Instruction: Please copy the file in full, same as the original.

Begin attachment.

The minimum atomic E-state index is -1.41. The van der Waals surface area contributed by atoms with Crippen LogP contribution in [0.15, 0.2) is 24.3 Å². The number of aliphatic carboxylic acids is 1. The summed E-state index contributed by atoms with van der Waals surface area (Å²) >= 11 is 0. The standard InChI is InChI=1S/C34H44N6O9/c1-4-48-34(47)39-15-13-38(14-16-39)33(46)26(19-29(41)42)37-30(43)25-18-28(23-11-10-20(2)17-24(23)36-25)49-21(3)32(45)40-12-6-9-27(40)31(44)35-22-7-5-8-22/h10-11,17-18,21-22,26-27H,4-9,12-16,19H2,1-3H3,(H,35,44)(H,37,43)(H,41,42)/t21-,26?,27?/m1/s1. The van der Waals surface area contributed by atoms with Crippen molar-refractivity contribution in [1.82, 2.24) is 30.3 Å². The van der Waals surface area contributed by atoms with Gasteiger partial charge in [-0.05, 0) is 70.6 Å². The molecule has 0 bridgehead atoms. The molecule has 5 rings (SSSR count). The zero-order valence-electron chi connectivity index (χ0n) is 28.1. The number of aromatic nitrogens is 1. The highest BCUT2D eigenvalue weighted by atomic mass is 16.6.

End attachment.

The minimum atomic E-state index is -1.41. The van der Waals surface area contributed by atoms with Crippen LogP contribution in [0.15, 0.2) is 24.3 Å². The number of aliphatic carboxylic acids is 1. The summed E-state index contributed by atoms with van der Waals surface area (Å²) >= 11 is 0. The standard InChI is InChI=1S/C34H44N6O9/c1-4-48-34(47)39-15-13-38(14-16-39)33(46)26(19-29(41)42)37-30(43)25-18-28(23-11-10-20(2)17-24(23)36-25)49-21(3)32(45)40-12-6-9-27(40)31(44)35-22-7-5-8-22/h10-11,17-18,21-22,26-27H,4-9,12-16,19H2,1-3H3,(H,35,44)(H,37,43)(H,41,42)/t21-,26?,27?/m1/s1. The van der Waals surface area contributed by atoms with Crippen molar-refractivity contribution in [1.82, 2.24) is 30.3 Å². The van der Waals surface area contributed by atoms with Gasteiger partial charge in [-0.05, 0) is 70.6 Å². The molecule has 0 bridgehead atoms. The molecule has 5 rings (SSSR count). The zero-order valence-electron chi connectivity index (χ0n) is 28.1. The number of aromatic nitrogens is 1. The highest BCUT2D eigenvalue weighted by atomic mass is 16.6.